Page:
The Zapatista Army of National Liberation have been around since 1994 but it wasn’t until Zanetti pledged his allegiance to their cause that I’d heard of them. In 2001 the Easton Cowboys, a team that prides itself on sending amateur players to troubled communities, toured Mexico and visited the Zapatista’s to play a match, fielding an soon-to-be famous Banksy in goal who, whilst there, painted some social activism. The Zapatista’s alignment to football is understandable considering the wealth attached to the game. In Zanetti they found an ally. He drove Inter to donate money from fines and funded an ambulance, alongside pledging money for water and donating a #4 match shirt.
The Zapata’s believe that globalization has negatively affected the lives of indigenous Mexican’s and are fighting a non-violent war against the Mexican state. They’re undoubtedly socialist. If we think back to Zanetti sitting quietly and listening to the Inter Marxist’s we can excuse him from being one of them, he was just being a good modern captain. For him to answer the calls of the Zapatista plea goes well beyond his duties and demonstrates fidelity to anti-globalisation.
“We believe in a better world, in an unglobalised world, enriched by the cultural differences and customs of all the people. This is why we want to support you in this struggle to maintain your roots and fight for your ideals”.
Zanetti’s career has coincided with the strangled vine of commercialisation in football, and, especially, how the powers-that-be have capitalised on the advancements of globalisation. When Javier started his career in 1992 there was no Bosman Rule (or its implications for player-power), Rupert Murdoch was flirting with the FA, the Champions League had only just evolved from the European Cup and Nike were yet to involve themselves in the game. It’s safe to say football has changed before his eyes more radically in twenty years than it has done at any other point in its history.
Upon his retirement this summer Zanetti stopped playing and became a board-member for a club whose owner is an Indonesian, who also owns an MLS team, who recently said to the Financial Times: (October 2014) “I want to use the US model, where sport is like the media business, with income from advertising and content, mixed with the consumer goods industry, selling jerseys and licensed products.” Thohir’s figures indicate that 60% of Inter’s 280 million strong fan-base are Asian – a clear indication of the consumer-driven relationship between football and globalisation. Heck, the last five Supercoppa Italiana’s have even been played in China, with this season’s final to be staged in Doha. It’s difficult to imagine how inward-thinking Italian’s have coped with this transition, having their game sold to the world.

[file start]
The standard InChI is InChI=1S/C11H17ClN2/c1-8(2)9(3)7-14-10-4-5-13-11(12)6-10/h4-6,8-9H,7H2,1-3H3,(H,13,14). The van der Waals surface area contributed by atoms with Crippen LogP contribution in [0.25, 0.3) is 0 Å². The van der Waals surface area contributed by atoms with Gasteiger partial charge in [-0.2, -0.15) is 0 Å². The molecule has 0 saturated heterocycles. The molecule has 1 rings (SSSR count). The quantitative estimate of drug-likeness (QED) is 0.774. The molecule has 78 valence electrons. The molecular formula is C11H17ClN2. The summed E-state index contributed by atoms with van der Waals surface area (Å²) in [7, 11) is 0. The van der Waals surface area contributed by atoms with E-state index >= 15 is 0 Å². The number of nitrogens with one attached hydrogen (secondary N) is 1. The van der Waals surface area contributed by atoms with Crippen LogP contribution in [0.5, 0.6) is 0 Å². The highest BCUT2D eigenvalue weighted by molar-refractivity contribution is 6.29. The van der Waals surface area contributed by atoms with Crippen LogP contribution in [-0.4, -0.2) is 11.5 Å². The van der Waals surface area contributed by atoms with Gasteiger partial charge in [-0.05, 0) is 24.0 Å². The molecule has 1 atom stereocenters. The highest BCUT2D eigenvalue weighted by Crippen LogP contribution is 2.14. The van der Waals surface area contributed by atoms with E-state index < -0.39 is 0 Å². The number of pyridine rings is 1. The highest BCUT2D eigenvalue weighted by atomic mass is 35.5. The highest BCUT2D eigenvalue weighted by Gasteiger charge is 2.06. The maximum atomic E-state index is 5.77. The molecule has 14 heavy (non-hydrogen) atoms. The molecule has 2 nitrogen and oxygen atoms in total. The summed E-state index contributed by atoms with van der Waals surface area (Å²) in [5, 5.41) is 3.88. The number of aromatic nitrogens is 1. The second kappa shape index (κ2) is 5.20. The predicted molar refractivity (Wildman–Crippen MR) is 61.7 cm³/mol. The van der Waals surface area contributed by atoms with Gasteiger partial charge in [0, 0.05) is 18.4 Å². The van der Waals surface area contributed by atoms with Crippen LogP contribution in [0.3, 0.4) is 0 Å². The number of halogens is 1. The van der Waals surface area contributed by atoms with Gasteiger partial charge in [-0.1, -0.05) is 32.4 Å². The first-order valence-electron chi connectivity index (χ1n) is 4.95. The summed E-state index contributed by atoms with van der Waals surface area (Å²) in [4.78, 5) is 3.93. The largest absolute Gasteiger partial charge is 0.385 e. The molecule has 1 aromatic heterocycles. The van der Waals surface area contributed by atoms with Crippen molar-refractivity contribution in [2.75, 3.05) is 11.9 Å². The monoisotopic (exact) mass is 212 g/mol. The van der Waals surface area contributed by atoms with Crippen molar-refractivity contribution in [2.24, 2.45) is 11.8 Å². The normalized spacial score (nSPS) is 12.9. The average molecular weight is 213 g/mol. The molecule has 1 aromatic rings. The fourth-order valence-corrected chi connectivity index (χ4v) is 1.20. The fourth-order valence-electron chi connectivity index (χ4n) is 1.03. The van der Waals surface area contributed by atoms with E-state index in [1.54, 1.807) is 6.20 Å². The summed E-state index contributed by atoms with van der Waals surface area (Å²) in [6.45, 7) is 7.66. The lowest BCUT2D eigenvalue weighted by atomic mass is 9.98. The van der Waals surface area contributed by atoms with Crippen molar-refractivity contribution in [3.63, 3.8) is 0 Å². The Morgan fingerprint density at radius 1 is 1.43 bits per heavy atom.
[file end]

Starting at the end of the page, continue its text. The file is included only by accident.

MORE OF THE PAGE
Similarly Javier has previously spoken of his nostalgia for an unglobalised world. Perhaps this outlook comes from seeing the game he loves change beyond recognition. A humble man, when he was 16 he was released from Independiente and began working as an assistant bricklayer to his father. Through determination he fought to stay in the game, and it should surely be clear how much Zanetti genuinely loves football. Mourinho romantically waxed;
“To me Zanetti represents the joy of living, the joy of making football your job every morning. He is the smile, the life force, the passion for training, the good cheer for everyone who works with him.”
The professionalism, self-esteem and zest for football allowed for a long successful career. Life, nowadays however, begins at forty. It will be interesting to see what the youthful Javier goes on to do from here; perhaps after all he could become the perfect politician his playing days indicated he would become.